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Research Project Makes Incognito Browsing Even More Private

There are legitimate reasons to go "incognito" with your web browsing. You may be at a public computer in a library, campus lab or hotel lobby and doing activities you'd rather not share with others once you've logged out. You could be living and working in a country with a repressive regime that has eyes everywhere. Whatever the reason, no matter what you do, your private browsing can leave signs of your presence behind. Or, as a joint research project put it, "private browser modes are leaky."

Researchers from MIT's Computer Science and Artificial Intelligence Laboratory (CSAIL) and Harvard University recently presented a paper describing "Veil," a new system intended "to make private browsing more private."

As the paper described, the privacy modes on browsers do one thing well: They stop recording the user's browsing history and attempt to remove whatever was viewed by the user when the session is over. Yet some of the data generated may still be "tucked away" in the computer's memory, allowing somebody with sufficient motivation to extract images and URLs from the session or find cleartext remnants.

A primary reason for the leaks is the complexity of memory management. Data is shifted continuously among different cores and caches. When a specific memory bucket fills up, the operating system might move data to the hard drive, where it could sit for days. The browser isn't designed to keep track of all of this action. But a version of the website visited through Veil can.

The user goes to a Veil version of the given website and types the URL. Then Veil encrypts any data stashed by the browser in memory until it's displayed on the screen. A "blinding server" generates a version of the requested page that's been translated into the Veil format.

According to the researchers, the Veil page looks like any other webpage: It could be loaded by any browser. However, embedded in the Veil version of the page is a tiny bit of code that executes a decryption algorithm. The data associated with the page is unintelligible until it passes through that algorithm. The URLs exposed to system interfaces like the DNS cache become unintelligible to attackers who lack the user's key.

"Veil was motivated by all this research that was done previously in the security community that said, 'Private-browsing modes are leaky — here are 10 different ways that they leak,'" explained Frank Wang, an MIT graduate student in electrical engineering and computer science and first author on the paper, in an article about the project. The fundamental problem, he said, was that the browser collects information and does its best to fix it. "But at the end of the day, no matter what the browser's best effort is, it still collects it. We might as well not collect that information in the first place."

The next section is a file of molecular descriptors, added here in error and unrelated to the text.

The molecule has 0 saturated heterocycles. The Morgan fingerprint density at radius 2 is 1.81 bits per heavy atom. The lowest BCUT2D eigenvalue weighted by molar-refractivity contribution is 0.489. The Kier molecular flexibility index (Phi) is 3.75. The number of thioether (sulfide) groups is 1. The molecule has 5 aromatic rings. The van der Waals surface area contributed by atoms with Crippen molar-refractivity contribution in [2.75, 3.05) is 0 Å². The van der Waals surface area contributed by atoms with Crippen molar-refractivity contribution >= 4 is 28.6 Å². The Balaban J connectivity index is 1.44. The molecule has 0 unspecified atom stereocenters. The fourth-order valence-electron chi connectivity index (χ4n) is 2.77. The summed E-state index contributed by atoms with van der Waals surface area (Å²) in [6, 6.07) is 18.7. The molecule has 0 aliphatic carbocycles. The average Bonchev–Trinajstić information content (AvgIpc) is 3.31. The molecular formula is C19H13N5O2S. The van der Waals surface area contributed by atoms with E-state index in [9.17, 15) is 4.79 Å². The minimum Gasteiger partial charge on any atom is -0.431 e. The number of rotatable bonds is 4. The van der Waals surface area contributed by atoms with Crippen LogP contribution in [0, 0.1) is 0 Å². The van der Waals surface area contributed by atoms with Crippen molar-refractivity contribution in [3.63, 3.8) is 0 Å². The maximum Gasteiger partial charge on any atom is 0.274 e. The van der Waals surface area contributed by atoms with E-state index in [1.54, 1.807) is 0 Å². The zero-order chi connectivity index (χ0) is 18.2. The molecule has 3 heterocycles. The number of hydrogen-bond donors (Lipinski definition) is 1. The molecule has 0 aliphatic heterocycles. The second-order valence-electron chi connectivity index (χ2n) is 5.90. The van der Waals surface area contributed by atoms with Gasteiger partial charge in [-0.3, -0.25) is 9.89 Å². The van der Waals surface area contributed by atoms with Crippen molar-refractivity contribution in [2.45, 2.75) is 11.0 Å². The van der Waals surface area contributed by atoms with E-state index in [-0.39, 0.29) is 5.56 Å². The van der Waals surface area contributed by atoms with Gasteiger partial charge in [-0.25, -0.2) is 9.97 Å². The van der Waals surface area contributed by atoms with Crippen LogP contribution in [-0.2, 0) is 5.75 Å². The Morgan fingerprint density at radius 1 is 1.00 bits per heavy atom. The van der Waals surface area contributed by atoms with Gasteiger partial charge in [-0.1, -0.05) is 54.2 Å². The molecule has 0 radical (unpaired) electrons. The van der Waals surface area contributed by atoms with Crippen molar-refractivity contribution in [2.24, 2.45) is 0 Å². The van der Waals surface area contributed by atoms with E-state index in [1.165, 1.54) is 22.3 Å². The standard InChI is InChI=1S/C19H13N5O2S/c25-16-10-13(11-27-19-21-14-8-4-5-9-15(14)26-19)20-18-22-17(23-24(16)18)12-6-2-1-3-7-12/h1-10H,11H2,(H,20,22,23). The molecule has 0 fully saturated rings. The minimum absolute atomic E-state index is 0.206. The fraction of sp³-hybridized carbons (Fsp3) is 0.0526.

Veil includes additional security features. The blinding servers randomly add meaningless code to every page they serve, which changes the appearance of the underlying source file and prevents the code for a given page from looking like any other version of the same page. And a Veil option allows the user to receive only a picture of a given requested page, preventing executable code from being delivered to the user's device. If the user clicks on some part of the image, the browser relays the location of the click and sends it to the blinding server, which generates the new request it and returns an image of the updated page.

On the back side, developers who want to take advantage of the privacy aspects of Veil need to create Veil versions of their websites. To simplify this process, the researchers have developed a compiler that performs automatic conversion of a website after the developer has fed the existing content into it. The prototype of the compiler will even upload the converted site to a blinding server.

What's still being worked out is who will maintain the blinding servers. As the researchers described, these could be hosted by a group of volunteers or a for-profit company. Or site managers might choose to run the blinding servers themselves to host Veil versions of their sites directly.

Wang was joined on the research by his two thesis advisers, James Mickens, an associate professor of computer science at Harvard, and Nickolai Zeldovich, an associate professor of electrical engineering and computer science at MIT.

The research paper was presented at the Network and Distributed Systems Security Symposium. It's openly available on Wang's website along with the slides from his presentation.

About the Author

Dian Schaffhauser is a former senior contributing editor for 1105 Media's education publications THE Journal, Campus Technology and Spaces4Learning.

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